As a team of one, Couldrey felt the weight of “doing it all” and realized she needed to better prioritize her time. One of the Upside Foundation’s best sales channels is going to events, so Couldrey found herself at over 50 events in one year, talking to founders and funders.
But the problem was that not every event was worthwhile. One useless event cost anywhere from 3 hours to 2 days when you factor in commuting + event time.
To combat this, Couldrey set up the core principles of events she would attend. The principles are based on which types of events she had success finding new Upside members or meeting other business growth goals.
Prior to attending events, she sets a specific goal based on the type of event it is and how it may align with Upside’s goals. After attending events, she does the following analysis to see if they are worth attending:
- Was it fun?
- Was it interesting?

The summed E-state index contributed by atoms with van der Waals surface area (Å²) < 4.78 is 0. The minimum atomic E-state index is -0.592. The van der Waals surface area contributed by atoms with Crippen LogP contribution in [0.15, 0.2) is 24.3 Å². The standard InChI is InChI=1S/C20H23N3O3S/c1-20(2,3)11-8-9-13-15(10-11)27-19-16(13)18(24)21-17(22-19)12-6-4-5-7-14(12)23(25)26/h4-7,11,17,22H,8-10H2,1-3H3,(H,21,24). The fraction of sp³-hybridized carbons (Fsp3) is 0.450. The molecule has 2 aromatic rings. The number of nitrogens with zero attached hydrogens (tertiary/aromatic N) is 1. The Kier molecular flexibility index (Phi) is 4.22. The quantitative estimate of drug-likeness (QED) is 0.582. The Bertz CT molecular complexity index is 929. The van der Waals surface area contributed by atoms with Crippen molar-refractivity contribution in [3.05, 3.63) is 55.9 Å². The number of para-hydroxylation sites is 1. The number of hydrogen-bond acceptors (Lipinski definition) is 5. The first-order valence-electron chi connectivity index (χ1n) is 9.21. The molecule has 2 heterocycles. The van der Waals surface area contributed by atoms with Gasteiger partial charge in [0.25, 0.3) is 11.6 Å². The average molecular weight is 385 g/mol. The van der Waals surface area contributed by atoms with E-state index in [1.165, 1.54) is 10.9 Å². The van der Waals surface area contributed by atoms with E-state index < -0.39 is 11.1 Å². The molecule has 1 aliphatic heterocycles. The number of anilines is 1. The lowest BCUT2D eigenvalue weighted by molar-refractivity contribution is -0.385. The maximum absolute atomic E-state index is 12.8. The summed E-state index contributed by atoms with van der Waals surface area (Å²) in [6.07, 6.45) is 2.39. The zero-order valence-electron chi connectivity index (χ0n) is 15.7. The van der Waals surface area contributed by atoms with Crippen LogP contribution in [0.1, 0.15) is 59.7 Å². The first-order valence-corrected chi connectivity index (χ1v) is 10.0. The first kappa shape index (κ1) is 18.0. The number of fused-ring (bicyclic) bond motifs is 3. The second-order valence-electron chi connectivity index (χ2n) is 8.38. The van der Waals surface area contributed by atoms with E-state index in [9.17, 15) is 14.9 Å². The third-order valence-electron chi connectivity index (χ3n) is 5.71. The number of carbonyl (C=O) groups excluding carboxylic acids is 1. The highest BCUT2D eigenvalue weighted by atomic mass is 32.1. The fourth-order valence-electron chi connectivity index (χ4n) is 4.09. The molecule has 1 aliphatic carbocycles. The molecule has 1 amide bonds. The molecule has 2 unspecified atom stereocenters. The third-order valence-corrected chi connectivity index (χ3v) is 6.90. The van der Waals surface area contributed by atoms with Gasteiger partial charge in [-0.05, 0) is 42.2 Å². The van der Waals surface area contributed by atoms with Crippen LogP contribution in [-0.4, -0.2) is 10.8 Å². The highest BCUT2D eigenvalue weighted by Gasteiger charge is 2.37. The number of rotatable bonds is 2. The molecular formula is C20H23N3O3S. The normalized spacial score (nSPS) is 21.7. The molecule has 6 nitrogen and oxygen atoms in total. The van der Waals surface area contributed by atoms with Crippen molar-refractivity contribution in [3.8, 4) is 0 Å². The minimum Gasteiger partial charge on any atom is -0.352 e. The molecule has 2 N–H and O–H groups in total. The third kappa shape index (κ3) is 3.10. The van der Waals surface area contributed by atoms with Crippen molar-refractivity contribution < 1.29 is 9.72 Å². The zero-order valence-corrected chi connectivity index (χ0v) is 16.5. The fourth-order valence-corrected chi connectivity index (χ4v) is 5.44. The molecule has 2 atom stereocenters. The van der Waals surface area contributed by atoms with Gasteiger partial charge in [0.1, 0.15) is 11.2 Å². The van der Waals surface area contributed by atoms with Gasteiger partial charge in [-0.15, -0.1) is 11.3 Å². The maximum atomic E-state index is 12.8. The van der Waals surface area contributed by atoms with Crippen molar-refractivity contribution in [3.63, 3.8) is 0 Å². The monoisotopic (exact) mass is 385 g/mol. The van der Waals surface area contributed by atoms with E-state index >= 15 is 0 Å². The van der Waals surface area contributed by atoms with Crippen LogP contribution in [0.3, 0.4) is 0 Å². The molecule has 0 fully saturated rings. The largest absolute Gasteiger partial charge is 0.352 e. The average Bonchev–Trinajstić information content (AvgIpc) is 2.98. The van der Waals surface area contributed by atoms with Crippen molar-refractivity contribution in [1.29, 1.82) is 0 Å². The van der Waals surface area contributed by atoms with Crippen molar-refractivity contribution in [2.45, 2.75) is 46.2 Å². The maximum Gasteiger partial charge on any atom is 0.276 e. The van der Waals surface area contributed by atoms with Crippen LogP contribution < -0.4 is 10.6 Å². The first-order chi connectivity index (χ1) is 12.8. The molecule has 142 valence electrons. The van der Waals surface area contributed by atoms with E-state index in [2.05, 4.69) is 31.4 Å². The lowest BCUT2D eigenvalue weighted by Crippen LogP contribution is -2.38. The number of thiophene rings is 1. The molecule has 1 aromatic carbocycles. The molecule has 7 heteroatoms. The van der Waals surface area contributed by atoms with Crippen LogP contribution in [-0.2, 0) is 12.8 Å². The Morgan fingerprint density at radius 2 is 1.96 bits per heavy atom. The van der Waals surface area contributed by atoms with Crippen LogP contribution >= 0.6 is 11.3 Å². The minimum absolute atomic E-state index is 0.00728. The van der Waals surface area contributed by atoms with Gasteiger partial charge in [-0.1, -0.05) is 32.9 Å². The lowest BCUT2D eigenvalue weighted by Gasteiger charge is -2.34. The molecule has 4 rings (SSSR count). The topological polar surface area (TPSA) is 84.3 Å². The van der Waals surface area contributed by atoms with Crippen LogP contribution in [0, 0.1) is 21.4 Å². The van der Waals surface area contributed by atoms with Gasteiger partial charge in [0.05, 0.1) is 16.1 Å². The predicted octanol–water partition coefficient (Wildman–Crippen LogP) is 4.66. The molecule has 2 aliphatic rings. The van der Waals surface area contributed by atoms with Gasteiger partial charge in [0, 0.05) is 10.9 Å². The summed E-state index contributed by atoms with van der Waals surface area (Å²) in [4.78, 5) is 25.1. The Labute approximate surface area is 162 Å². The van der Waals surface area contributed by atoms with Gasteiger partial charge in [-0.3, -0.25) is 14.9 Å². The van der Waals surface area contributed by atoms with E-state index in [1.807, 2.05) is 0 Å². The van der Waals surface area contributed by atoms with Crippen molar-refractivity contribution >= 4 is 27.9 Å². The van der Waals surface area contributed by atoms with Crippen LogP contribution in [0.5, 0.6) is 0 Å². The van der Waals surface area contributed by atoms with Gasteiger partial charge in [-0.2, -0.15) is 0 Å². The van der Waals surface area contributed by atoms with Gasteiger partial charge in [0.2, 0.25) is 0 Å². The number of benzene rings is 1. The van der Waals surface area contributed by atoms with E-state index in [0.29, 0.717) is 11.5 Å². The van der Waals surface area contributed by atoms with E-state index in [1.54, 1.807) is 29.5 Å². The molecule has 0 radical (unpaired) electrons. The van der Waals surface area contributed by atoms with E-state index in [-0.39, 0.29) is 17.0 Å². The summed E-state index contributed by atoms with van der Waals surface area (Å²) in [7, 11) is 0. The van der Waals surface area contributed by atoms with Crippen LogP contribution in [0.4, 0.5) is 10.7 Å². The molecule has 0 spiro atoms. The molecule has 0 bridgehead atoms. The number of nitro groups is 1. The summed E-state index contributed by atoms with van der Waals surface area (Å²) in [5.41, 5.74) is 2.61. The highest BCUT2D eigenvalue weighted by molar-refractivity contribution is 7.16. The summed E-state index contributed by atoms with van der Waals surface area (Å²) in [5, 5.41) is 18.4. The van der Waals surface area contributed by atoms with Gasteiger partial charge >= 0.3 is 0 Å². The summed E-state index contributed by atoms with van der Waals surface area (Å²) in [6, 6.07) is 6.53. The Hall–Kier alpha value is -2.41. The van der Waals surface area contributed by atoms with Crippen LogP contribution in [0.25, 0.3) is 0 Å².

- Did I cement important relationships?
- Did I achieve the specific goal I had for the event?
- Did I get visibility the organization?
- Was this an event that should have been great, but wasn’t? If so, why?
- Was it worth it, overall?
After doing this for as many events from the past as possible and adding new events every time, Couldrey was able to create her “Event Manifesto”. This document outlines the type of events – or specific recurring events – that make the best use of her time.
It’s a living document, but she outlined the kinds of events that are best-aligned with Upside’s goals. If an upcoming event doesn’t meet at least one or two of the criteria, she now passes on it.
“The goal is that I will go to way fewer events–and only the ones that have a high likelihood of being valuable,” she said.